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Untranslatable/Translation/Extension/Deflationism/Field: Problem: Incorporation of untranslatable sentences. - solution potential extension of one's own language by accepting truth-preservation in conclusion.
Names by Index: "Georg-i": the George, to which Mary refered at the occasion of Z.
Pro sentence theory: "UTT Guru, Z": the sentence the Guru uttered at Z. - The special sentence is then superfluous.
Disquotational truth: Problem: untranslatable sentences are not disquotational true.
Definition quasi-translation/Definition quasi-meaning/FieldVsChurch/FieldVsSchiffer/Field: this is what most understand as meaning. - Not literal translation but reproduction as the interpreter understands the use of the corresponding words in his own language at the point of time in his actual world. - Comparison: is preserved in the quasi-translation at the moment, not in a literal translation.
Sententialism/Sententionalism/Field: Thesis: If we say that someone says that snow is white, we express a relation between the person and the sentence. - 1. Quasi-translation and quasi-meaning instead of literal. - 2. "La neige est blanche" quasi-means the same as #Snow is white# - (#) what stands between #, should be further translated (quasi-). - In quasi-translation, the quasi-meaning is preserved.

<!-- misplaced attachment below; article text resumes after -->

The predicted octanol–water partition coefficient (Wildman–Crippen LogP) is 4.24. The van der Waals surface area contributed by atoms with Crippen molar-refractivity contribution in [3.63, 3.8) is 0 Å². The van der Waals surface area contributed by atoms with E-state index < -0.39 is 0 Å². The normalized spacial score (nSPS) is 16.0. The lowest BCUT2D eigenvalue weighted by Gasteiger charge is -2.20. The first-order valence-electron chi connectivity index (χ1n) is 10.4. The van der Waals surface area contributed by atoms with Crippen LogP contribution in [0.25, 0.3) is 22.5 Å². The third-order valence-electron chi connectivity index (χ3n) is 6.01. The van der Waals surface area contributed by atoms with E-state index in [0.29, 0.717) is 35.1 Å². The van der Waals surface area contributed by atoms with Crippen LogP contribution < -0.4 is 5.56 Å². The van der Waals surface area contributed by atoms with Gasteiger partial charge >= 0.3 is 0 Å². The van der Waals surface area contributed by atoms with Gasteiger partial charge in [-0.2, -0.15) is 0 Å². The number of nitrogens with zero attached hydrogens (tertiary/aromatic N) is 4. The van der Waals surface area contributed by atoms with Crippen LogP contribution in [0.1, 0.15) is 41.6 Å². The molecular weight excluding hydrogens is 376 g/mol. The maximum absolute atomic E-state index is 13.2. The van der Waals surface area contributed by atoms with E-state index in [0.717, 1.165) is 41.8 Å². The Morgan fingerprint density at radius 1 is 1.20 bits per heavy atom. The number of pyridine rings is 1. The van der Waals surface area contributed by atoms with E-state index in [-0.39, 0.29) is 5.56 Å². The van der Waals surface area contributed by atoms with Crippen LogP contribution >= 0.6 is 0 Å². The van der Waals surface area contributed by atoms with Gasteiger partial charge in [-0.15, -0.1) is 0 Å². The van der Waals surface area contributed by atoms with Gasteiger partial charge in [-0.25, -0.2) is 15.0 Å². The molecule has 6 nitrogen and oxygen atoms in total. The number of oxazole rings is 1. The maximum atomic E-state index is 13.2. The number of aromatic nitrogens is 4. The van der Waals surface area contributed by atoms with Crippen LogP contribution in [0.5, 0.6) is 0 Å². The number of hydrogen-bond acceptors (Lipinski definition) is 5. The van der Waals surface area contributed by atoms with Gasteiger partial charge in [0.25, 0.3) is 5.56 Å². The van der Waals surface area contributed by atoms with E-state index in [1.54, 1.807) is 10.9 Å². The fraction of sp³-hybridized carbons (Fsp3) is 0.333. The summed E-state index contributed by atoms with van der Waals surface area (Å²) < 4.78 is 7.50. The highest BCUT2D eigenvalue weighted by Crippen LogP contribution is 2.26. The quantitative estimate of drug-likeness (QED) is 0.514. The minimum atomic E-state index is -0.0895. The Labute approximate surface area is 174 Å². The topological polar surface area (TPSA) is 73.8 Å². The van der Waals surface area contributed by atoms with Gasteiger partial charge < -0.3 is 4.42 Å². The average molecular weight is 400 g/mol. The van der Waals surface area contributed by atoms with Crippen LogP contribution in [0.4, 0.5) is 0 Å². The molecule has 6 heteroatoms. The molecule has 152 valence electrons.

Translation/Parameter/Field: in many cases, the relativization of the translation to a parameter is necessary to make it recognizable as a translation. - E.g. "finite": the non-standard argument tells us that there are strange models, so that "is in the extension of "finite" in M" functions as a "translation" of "finite" which maintains the inferential role of all what we say in pure mathematics.
- N.B.: "Is in the extension of "finite" in M" is a parameterized expression. - Solution: what we are doing is to "translate" the one-digit predicate "finite" into the two-digit predicate "is in the extension of "finite" in x", along with the statements to determine the value of x on a model M with the necessary characteristics.
Realism, Mathematics and Modality Oxford New York 1989
Truth and the Absence of Fact Oxford New York 2001
Science without numbers Princeton New Jersey 1980